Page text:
Step 3> Above script will map the folder with script as a network drive on remote computer and then call out to following Get_ACL.ps1 file which is actually responsible for gathering shared folder information. Note that now we won’t use network path of folders, instead we will write complete local path. As the script runs locally on the remote computer, this script will offset the delay caused due to network latency.

$CSVFile = "T:\logs.csv"
$machine = hostname
$Folders = Get-ChildItem h:\USER , h:\USERS


After this we have our usual script where we can employ either method 1 or method 2.

This method has the highest speed among others mentioned in this post.

Details of folders stored in NAS

For fetching details of folders stored in NAS, we might be face to face with following challenges.

  • Since NAS is just a storage box, Powershell methods like PSEXEC and remote commands like ENTER-PSSESSION will fail.
  • Also NAS is accessed via UNC path and mostly that would require specific credentials, So we may need to devise a way to pass on these credentials in script.

So in a nutshell, we will just have a UNC path at our disposal, to access the NAS folders.

$CSVFile = "C:\NAS_ACL_Size.csv"

"File Server,P Folder Name,P Folder Size,Last Modified time,User Name,NTFS Access" |out-file -FilePath $CSVFile -append

$Folders = Get-Content "C:\NAS.txt"

#Match UNC path to corresponding $machine
foreach ($fol in $Folders){

If ($fol -like "*10.245.267.03*") { $machine = "Hawaii NAS"}

If ($fol -like "*10.211.237.99*") { $machine = "Kongo NAS" }

If ($fol -like "*10.202.257.99*") { $machine = "Serbia NAS"}

#Refine results to fetch just folders one level inside the UNC path

$fols = Get-ChildItem $fol -EA SilentlyContinue|Where-Object {$_.PSIsContainer -eq $true}
Foreach ($f in $fols){
<#-----Get folder name--------------------#>
$FoldName = $f.Name
$ACLs = get-acl $f.FullName | ForEach-Object { $_.Access  }

Foreach ($ACL in $ACLs) {

If ($ACL.IdentityReference -eq "mydomain\" + $FoldName) {

<#----------Get folder size---------------#> 
$subFolderItems = Get-ChildItem $f.FullName -recurse -force -EA SilentlyContinue | Where-Object {$_.PSIsContainer -eq $false} | Measure-Object -property Length -sum -EA SilentlyContinue | Select-Object Sum
$size = "{0:N2}" -f ($subFolderItems.sum / 1MB) + " MB"

<#------Get last modified timestamp-------#>
If ($size -eq "0.00 MB"){                       
$ModTime = $f.lastwritetime.ToString("dd/MM/yyy hh:mm")                      
}                    
else{                        
$latest = Get-ChildItem -Path $f.FullName -recurse -force | Sort-Object LastwriteTime -Descending | Select-Object -First 1                        
$ModTime=$latest.lastwritetime                      
}

$OutInfo = $machine + "," + $FoldName + "," + $size +  "," + $ModTime + "," + $ACL.IdentityReference + "," + $ACL.FileSystemRights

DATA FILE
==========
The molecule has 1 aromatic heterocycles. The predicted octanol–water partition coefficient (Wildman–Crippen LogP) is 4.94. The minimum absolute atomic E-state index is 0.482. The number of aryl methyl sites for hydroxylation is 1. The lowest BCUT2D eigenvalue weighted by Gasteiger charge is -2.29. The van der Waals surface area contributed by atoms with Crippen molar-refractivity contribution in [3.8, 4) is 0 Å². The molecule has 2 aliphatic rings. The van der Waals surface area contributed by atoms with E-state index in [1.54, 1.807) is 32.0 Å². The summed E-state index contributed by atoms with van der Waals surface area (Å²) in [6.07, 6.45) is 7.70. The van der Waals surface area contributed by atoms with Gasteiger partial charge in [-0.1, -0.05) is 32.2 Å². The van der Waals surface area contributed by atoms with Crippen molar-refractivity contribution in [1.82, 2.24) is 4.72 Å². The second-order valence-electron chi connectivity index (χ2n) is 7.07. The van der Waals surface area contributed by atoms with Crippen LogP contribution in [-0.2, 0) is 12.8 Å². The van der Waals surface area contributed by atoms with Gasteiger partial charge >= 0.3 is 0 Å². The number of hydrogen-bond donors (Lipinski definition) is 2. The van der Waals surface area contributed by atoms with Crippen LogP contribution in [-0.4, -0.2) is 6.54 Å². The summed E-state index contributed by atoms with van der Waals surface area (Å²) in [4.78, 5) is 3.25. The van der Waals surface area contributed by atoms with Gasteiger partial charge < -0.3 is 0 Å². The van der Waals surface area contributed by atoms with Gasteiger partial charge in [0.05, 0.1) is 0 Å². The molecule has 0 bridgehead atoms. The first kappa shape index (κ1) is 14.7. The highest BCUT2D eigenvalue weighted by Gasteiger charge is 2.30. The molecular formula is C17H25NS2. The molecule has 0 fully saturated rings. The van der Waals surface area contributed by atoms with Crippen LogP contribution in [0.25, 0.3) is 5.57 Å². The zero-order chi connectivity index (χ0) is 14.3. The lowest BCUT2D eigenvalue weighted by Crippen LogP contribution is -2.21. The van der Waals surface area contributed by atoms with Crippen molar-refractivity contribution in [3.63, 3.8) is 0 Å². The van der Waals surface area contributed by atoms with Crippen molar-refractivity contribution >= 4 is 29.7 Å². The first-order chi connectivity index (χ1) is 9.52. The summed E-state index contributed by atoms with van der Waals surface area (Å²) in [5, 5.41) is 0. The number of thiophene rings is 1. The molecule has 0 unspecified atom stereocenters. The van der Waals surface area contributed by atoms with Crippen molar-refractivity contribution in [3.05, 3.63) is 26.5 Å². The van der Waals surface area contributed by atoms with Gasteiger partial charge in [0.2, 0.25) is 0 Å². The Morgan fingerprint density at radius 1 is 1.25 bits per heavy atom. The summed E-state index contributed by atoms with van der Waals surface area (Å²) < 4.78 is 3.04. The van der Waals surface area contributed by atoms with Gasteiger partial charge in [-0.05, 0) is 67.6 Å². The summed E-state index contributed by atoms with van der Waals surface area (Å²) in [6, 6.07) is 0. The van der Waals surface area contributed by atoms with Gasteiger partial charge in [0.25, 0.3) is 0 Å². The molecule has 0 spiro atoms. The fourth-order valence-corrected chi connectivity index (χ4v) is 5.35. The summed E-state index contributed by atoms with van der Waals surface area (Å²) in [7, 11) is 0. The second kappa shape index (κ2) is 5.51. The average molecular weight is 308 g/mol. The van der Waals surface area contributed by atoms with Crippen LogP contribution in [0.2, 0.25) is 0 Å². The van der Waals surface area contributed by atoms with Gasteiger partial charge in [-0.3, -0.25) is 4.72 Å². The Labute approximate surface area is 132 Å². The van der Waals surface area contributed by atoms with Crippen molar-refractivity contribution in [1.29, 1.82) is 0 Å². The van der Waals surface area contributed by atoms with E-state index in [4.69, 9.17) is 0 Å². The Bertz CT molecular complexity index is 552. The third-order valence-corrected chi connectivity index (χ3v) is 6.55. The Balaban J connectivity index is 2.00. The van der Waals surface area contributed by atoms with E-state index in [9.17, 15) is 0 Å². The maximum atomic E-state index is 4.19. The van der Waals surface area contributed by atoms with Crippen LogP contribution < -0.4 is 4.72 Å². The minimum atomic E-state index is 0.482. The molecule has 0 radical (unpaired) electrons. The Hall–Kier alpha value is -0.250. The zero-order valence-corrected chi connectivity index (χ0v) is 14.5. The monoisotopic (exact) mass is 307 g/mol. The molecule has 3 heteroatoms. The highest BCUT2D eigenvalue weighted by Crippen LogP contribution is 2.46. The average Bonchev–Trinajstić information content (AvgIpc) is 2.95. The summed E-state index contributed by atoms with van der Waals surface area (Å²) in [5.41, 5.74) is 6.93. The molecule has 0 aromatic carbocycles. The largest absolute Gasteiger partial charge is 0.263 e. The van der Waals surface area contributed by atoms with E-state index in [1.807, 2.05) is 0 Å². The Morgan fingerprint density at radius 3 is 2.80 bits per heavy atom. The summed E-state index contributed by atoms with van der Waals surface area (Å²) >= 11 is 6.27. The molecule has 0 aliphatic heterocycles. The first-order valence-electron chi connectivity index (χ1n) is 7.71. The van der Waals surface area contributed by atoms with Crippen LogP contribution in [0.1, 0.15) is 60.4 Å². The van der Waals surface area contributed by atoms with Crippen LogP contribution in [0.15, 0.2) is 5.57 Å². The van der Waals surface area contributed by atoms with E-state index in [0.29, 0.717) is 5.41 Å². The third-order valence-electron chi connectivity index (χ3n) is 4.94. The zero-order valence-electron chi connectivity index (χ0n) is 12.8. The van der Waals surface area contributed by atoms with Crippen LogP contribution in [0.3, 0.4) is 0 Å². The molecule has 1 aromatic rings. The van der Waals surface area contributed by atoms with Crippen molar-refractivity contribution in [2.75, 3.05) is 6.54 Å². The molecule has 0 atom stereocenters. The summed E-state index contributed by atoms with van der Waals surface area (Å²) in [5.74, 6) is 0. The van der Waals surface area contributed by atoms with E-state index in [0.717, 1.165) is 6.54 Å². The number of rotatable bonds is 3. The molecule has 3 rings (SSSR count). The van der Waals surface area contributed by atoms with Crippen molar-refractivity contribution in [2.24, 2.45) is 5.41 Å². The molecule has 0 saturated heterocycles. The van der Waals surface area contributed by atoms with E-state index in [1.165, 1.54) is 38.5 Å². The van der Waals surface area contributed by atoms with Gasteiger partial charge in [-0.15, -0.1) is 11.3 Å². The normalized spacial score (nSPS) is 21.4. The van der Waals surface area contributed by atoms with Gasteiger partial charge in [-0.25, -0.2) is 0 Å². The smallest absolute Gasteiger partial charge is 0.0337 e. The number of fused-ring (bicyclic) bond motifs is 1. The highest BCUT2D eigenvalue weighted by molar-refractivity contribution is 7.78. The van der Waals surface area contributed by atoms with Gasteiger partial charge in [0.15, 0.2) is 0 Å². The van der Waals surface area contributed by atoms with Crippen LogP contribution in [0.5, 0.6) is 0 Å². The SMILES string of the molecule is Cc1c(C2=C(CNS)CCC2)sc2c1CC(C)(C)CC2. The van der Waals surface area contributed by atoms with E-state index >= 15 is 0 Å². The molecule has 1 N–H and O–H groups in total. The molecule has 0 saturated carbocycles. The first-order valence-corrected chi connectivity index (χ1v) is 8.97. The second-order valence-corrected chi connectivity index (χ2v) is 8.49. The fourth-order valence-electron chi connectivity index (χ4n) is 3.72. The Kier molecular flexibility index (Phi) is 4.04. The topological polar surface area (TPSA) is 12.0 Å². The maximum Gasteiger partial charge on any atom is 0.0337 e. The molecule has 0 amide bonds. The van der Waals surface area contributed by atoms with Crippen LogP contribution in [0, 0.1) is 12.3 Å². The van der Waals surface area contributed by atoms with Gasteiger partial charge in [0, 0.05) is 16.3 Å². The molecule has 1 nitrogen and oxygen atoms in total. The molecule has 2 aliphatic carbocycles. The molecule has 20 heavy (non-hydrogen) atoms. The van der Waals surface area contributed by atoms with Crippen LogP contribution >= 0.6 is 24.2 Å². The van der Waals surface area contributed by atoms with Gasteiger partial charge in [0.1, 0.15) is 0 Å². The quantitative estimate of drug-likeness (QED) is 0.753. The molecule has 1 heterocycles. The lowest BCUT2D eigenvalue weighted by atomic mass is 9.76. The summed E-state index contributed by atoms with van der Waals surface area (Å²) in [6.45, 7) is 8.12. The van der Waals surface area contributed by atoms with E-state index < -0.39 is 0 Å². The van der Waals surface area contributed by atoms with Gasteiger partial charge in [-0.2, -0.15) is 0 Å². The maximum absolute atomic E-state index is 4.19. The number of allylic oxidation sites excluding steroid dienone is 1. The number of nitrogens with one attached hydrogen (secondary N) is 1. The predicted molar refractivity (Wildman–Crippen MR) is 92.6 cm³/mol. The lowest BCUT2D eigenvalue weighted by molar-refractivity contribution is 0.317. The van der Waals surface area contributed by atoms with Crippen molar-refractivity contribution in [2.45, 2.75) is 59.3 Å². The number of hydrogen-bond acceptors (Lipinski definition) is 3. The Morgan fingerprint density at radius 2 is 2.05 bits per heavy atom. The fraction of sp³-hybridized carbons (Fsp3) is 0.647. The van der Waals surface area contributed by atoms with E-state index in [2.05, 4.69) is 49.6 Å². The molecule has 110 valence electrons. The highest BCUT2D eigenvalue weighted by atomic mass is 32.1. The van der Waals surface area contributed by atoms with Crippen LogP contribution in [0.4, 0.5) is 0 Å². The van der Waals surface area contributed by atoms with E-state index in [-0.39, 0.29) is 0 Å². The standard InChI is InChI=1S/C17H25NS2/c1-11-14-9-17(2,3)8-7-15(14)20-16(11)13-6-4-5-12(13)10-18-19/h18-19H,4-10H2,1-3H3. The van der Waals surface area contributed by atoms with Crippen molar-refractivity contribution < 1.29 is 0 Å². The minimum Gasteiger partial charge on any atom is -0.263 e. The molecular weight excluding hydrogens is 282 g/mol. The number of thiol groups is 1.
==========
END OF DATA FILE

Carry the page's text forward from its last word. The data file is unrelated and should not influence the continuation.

Write-Host $OutInfo 
Add-Content -Value $OutInfo -Path $CSVFile 
         } 
      }
   }
}

The script will require an input notepad file with UNC paths of NAS drives, as follows.

“\\10.245.267.03\\data\home drives”
“\\10.211.237.99\homes”
“\\10.202.257.99\data”

Match UNC path to corresponding $machine

Now in order to tell PowerShell that a certain UNC is of certain region NAS, we have employed a simple if statement, as follows.

If ($fol -like “*10.245.267.03*”) { $machine = “Hawaii NAS”}

Since we cannot use $machine = localhost, so now we have a way of assigning a proper value to variable $machine.

Refine results to fetch just folders

Also note that there are two ways to refine and fetch just the folders from results of get-childitem. I have used them seperately in two script examples in this post.

$fols = Get-ChildItem $fol |Where-Object {$_.PSIsContainer -eq $true}

And Second is,

$items = Get-ChildItem \\$machine\h$\USER , \\$machine\h$\USERS

foreach ($item in $items) {  

if ($item.Attributes -eq “Directory”)    {    

Passing the credentials in script

Now the challenge remains is passing the credentials in the script. A solution for this situation has been provided in this blog POWERSHELL + UNC PATH + CREDENTIALS

A solution could be dividing the script into blocks for different NAS drives, in case, each has different set of credentials. The block could look like below.

$uncFullPath = "\\10.245.267.03\data\home drives"
$username = "admin"
$password = "@dmin"

net use \\10.245.267.03\ $password /USER:$username

try {
#The complete code could come here
#we can directly specify $machine = "Hawaii NAS", so the code to get $machine can be removed.
}

catch [System.Exception] { 
WriteToLog -msg "encountered some error... $_.Exception.Message" -type Error 
}

finally {
net use \\10.245.267.03\ /delete 
}